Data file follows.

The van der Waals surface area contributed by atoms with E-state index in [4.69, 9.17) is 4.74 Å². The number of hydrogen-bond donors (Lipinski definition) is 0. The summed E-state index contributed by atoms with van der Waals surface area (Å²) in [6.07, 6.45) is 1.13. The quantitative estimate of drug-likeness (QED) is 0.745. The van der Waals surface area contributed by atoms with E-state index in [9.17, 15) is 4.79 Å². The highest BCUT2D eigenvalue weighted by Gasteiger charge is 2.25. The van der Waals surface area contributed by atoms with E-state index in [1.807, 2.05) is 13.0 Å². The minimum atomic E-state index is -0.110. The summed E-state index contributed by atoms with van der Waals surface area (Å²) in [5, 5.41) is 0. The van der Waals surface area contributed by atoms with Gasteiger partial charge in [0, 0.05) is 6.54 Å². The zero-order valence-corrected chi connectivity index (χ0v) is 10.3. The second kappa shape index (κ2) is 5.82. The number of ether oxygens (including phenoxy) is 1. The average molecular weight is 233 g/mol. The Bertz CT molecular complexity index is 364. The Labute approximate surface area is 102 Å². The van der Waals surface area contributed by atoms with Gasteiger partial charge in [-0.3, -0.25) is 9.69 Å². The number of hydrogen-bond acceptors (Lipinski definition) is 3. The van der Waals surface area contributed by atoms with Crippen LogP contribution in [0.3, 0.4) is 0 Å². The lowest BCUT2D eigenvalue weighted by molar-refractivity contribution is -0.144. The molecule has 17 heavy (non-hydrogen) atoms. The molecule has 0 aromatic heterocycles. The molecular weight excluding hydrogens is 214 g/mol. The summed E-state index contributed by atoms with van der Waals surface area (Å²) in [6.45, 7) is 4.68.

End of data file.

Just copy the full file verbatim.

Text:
The van der Waals surface area contributed by atoms with E-state index in [4.69, 9.17) is 4.74 Å². The number of hydrogen-bond donors (Lipinski definition) is 0. The summed E-state index contributed by atoms with van der Waals surface area (Å²) in [6.07, 6.45) is 1.13. The quantitative estimate of drug-likeness (QED) is 0.745. The van der Waals surface area contributed by atoms with E-state index in [9.17, 15) is 4.79 Å². The highest BCUT2D eigenvalue weighted by Gasteiger charge is 2.25. The van der Waals surface area contributed by atoms with E-state index in [1.807, 2.05) is 13.0 Å². The minimum atomic E-state index is -0.110. The summed E-state index contributed by atoms with van der Waals surface area (Å²) in [5, 5.41) is 0. The van der Waals surface area contributed by atoms with Gasteiger partial charge in [0, 0.05) is 6.54 Å². The zero-order valence-corrected chi connectivity index (χ0v) is 10.3. The second kappa shape index (κ2) is 5.82. The number of ether oxygens (including phenoxy) is 1. The average molecular weight is 233 g/mol. The Bertz CT molecular complexity index is 364. The Labute approximate surface area is 102 Å². The van der Waals surface area contributed by atoms with Gasteiger partial charge in [-0.3, -0.25) is 9.69 Å². The number of hydrogen-bond acceptors (Lipinski definition) is 3. The van der Waals surface area contributed by atoms with Crippen LogP contribution in [0.3, 0.4) is 0 Å². The lowest BCUT2D eigenvalue weighted by molar-refractivity contribution is -0.144. The molecule has 17 heavy (non-hydrogen) atoms. The molecule has 0 aromatic heterocycles. The molecular weight excluding hydrogens is 214 g/mol. The summed E-state index contributed by atoms with van der Waals surface area (Å²) in [6.45, 7) is 4.68.